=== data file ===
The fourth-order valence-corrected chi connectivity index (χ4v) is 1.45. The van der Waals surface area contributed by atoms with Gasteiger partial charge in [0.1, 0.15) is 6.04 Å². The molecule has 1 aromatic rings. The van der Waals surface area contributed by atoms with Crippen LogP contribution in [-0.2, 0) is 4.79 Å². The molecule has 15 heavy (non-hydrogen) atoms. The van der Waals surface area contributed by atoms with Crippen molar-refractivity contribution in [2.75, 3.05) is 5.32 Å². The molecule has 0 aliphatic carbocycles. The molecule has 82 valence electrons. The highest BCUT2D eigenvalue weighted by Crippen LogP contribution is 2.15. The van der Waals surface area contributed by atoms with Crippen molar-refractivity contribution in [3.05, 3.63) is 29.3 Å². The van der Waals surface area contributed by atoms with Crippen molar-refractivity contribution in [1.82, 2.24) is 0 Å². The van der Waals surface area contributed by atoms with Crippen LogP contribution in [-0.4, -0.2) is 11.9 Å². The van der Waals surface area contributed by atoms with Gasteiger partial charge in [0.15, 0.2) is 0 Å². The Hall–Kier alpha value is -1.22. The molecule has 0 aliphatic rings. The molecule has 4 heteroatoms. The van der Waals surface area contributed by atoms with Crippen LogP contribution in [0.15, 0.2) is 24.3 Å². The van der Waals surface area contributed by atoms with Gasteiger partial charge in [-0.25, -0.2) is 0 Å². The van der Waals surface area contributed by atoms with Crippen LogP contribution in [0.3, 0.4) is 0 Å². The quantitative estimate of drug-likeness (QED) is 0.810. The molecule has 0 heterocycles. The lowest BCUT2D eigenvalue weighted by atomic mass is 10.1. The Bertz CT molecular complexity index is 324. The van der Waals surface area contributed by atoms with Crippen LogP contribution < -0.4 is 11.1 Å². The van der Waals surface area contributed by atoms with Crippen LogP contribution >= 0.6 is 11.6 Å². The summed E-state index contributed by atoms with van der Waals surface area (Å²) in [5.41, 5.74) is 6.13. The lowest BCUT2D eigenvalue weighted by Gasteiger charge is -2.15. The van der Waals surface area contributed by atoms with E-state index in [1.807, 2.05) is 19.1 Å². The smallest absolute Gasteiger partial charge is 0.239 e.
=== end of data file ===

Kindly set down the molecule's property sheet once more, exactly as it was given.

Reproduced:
The fourth-order valence-corrected chi connectivity index (χ4v) is 1.45. The van der Waals surface area contributed by atoms with Gasteiger partial charge in [0.1, 0.15) is 6.04 Å². The molecule has 1 aromatic rings. The van der Waals surface area contributed by atoms with Crippen LogP contribution in [-0.2, 0) is 4.79 Å². The molecule has 15 heavy (non-hydrogen) atoms. The van der Waals surface area contributed by atoms with Crippen molar-refractivity contribution in [2.75, 3.05) is 5.32 Å². The molecule has 0 aliphatic carbocycles. The molecule has 82 valence electrons. The highest BCUT2D eigenvalue weighted by Crippen LogP contribution is 2.15. The van der Waals surface area contributed by atoms with Crippen molar-refractivity contribution in [3.05, 3.63) is 29.3 Å². The van der Waals surface area contributed by atoms with Crippen molar-refractivity contribution in [1.82, 2.24) is 0 Å². The van der Waals surface area contributed by atoms with Crippen LogP contribution in [-0.4, -0.2) is 11.9 Å². The van der Waals surface area contributed by atoms with Gasteiger partial charge in [0.15, 0.2) is 0 Å². The Hall–Kier alpha value is -1.22. The molecule has 0 aliphatic rings. The molecule has 4 heteroatoms. The van der Waals surface area contributed by atoms with Crippen LogP contribution in [0.15, 0.2) is 24.3 Å². The van der Waals surface area contributed by atoms with Gasteiger partial charge in [-0.25, -0.2) is 0 Å². The van der Waals surface area contributed by atoms with Crippen LogP contribution in [0.3, 0.4) is 0 Å². The quantitative estimate of drug-likeness (QED) is 0.810. The molecule has 0 heterocycles. The lowest BCUT2D eigenvalue weighted by atomic mass is 10.1. The Bertz CT molecular complexity index is 324. The van der Waals surface area contributed by atoms with Crippen LogP contribution < -0.4 is 11.1 Å². The van der Waals surface area contributed by atoms with Crippen LogP contribution >= 0.6 is 11.6 Å². The summed E-state index contributed by atoms with van der Waals surface area (Å²) in [5.41, 5.74) is 6.13. The lowest BCUT2D eigenvalue weighted by Gasteiger charge is -2.15. The van der Waals surface area contributed by atoms with E-state index in [1.807, 2.05) is 19.1 Å². The smallest absolute Gasteiger partial charge is 0.239 e.